Scott Mercier: Family, food and cycling in King’s Landing, aka Croatia
Special to The Aspen Times
This summer, my sister, Lorraine, suggested our respective families take a joint trip to Europe. We both have kids in college and we thought a big trip would entice them to spend some time with us.
Lorraine thought it would be fun to do a cycling tour in Croatia and I was immediately intrigued. I’d never been to Croatia and I’d never done a cycling tour. I really didn’t know much about Croatia either, other than it’s home to King’s Landing — you know, from Game of Thrones — and that it recently emerged from a horrific war. The war lasted four years and tens of thousands of Croatian civilians died as they fought for independence following the collapse of Yugoslavia.
Since the end of the war, however, Croatia has enjoyed peace and is now a member of both NATO and the European Union.
The tour was a five-day, 144-mile, island-hopping ride from Split to Dubrovik with Cycling Croatia. My kids and nephews don’t ride, so I wasn’t sure how long each day would take. There was more than 10,000 feet of climbing and we were on hybrid-style bikes. Luckily, there were support vans, so if someone wanted to skip a climb they could jump in the van. Our group was 19 riders in total; the eight of us, plus three other families.
Split is home to Diocletian’s Palace, which houses one of the oldest Christian churches in the world. Diocletian was the first Roman emperor to have retired rather than die in office. He spent the remainder of his days gardening in his palace.
Our first day was on the island of Bra. We took a ferry from Split and started riding just as the day was heating up at around 11 a.m. We only had 24 miles to ride, but there was a significant climb right in the middle of the route.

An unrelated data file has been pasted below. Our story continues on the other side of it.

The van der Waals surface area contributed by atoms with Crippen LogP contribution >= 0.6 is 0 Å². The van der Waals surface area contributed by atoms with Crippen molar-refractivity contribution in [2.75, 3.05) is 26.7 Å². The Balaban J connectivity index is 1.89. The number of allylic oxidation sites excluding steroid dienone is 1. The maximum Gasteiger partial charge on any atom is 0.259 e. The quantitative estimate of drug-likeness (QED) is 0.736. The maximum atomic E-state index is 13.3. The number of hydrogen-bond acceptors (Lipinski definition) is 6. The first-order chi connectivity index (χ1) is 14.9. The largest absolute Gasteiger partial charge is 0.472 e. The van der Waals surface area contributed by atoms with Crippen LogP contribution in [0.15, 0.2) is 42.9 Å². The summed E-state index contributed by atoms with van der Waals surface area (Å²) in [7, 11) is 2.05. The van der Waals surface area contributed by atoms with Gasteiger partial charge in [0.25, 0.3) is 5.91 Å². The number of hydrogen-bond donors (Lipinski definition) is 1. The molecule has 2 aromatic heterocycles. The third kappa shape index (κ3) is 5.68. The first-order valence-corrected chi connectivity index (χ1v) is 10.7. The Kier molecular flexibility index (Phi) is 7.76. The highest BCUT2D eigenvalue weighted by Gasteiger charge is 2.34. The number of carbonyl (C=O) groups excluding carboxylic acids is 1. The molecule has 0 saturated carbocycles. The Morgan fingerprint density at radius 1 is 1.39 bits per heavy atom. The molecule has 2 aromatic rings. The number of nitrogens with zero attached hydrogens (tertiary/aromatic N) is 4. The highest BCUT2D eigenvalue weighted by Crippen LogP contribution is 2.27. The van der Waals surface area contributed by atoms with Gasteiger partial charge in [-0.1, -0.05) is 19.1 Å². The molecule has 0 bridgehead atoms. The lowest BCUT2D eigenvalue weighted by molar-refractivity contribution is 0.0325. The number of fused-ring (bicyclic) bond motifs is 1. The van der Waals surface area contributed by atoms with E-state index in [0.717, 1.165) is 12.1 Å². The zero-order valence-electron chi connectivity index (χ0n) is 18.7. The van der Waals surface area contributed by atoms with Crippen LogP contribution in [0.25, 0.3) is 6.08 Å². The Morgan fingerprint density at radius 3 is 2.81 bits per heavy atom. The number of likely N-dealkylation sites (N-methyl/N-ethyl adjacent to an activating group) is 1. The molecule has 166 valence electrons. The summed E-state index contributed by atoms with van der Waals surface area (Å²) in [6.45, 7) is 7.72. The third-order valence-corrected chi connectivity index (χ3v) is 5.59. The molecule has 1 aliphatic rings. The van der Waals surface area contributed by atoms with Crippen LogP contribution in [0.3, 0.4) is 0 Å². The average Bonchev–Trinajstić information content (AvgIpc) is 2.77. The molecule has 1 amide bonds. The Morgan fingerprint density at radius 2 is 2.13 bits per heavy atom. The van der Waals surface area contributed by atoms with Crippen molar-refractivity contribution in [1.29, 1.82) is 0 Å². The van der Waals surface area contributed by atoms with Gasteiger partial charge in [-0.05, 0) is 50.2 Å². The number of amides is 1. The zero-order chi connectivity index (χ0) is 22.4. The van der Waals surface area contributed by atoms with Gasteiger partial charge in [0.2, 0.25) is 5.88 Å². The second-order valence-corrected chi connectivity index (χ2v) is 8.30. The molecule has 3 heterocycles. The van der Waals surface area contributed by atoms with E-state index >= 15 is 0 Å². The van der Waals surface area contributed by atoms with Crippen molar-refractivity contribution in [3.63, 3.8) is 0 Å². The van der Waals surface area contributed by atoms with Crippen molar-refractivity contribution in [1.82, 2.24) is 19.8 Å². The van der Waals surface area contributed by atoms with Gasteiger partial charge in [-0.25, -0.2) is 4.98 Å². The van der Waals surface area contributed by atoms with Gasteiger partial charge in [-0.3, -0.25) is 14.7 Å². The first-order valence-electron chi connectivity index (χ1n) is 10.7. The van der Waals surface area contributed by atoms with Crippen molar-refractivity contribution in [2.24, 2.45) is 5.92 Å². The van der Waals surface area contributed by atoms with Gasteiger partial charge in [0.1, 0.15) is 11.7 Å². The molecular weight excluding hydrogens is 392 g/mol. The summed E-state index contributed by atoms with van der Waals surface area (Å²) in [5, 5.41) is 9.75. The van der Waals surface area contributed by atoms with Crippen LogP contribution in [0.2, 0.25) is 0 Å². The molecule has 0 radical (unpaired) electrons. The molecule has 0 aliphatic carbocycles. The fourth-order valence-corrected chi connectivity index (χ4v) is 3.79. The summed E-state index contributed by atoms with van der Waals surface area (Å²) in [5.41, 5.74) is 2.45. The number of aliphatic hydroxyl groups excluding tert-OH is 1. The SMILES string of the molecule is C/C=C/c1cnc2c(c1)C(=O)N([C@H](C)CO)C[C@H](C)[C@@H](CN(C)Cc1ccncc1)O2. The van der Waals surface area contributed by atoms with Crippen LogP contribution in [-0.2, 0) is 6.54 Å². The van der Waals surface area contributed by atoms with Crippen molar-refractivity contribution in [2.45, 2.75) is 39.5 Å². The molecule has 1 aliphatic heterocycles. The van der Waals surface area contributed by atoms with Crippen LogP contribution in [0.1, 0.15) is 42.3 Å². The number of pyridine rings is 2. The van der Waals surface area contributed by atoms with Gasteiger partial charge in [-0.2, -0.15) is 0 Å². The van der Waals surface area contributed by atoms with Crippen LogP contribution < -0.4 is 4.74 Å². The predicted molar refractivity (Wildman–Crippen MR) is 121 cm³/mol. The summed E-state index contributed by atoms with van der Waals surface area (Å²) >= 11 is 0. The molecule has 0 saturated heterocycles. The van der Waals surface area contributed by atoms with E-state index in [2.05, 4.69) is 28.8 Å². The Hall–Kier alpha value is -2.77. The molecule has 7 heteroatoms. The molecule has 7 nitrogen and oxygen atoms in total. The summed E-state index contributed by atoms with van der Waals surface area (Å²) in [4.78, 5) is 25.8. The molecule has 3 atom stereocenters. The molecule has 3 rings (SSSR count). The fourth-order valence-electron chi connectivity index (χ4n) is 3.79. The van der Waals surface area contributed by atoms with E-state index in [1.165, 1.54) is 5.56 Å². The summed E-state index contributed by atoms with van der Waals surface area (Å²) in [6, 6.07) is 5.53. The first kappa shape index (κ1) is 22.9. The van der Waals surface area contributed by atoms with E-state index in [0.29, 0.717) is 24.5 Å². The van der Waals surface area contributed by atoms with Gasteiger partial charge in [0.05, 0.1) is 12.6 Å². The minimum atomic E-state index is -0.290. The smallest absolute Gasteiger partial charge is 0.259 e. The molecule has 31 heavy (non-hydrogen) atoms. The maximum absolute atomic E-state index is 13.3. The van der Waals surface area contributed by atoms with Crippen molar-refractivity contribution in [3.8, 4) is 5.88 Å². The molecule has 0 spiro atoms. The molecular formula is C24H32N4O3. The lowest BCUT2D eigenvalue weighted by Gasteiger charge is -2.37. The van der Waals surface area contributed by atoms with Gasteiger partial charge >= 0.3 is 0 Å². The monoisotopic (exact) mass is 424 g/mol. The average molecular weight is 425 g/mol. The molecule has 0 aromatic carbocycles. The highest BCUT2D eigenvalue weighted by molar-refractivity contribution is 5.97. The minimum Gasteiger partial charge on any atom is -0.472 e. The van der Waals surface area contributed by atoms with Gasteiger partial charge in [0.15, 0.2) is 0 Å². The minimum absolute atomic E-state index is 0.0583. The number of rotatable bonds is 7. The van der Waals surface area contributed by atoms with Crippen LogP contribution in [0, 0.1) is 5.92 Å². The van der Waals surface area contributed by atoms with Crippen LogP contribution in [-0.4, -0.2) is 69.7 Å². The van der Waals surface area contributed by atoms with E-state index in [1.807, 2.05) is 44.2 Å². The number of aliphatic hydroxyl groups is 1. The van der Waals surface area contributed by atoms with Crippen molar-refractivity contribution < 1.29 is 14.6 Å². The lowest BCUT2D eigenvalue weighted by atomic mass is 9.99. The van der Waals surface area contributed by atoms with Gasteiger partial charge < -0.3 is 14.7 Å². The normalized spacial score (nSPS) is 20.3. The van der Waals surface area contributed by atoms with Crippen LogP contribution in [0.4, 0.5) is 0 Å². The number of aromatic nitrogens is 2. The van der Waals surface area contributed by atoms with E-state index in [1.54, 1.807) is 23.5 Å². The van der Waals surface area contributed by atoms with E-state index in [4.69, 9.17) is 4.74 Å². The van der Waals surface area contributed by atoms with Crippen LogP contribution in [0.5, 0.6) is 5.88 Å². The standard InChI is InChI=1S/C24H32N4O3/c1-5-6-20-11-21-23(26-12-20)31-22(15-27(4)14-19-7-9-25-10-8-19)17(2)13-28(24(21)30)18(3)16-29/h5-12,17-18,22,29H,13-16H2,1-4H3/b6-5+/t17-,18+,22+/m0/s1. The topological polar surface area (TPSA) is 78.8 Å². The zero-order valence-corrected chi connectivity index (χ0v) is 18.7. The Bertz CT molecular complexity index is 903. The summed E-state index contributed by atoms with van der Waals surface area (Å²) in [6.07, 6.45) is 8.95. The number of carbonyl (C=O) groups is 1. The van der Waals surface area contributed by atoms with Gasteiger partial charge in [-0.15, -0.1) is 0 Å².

As we rolled away from the small port, I marveled at the turquoise waters and the green mountains. These islands have been settled and farmed for thousands of years and there were rows and rows of huge piles of rocks that had been cleared over centuries to make the land arable.
As soon as the road turned up, my son and daughter rode away from us. I said to my wife, “That little s&*t, he gets off the couch and leaves us like we’re standing still.” We didn’t see them again for several hours.
At about 2 p.m. we hit the main climb of the day. It was exposed and the temperature was hovering close to 100 degrees. I looked up, half expecting to see a dragon breathing fire down on us. We were, after all, on our way to King’s Landing. The heat was unbearable and I wondered how we were going to do five days of this.
Halfway up the climb we heard a soft noise and we got passed by Cecile. Cecile was an 80-year-old woman riding an e-bike. She passed us like we were standing still. Seeing Cecile on the e-bike offered me a different perspective on the e-bike phenomenon. I’d had disdain for e-bikers, but seeing her ride one and her obvious joy gave me pause. The e-bike allowed her to do this trip and get to see the country in a way that she otherwise would not have been able to. There is something joyful about riding a bike; the freedom to explore, the wind in your face, the thrill of a descent. These are pleasures that I take for granted, and the e-bike opened this opportunity for Cecile.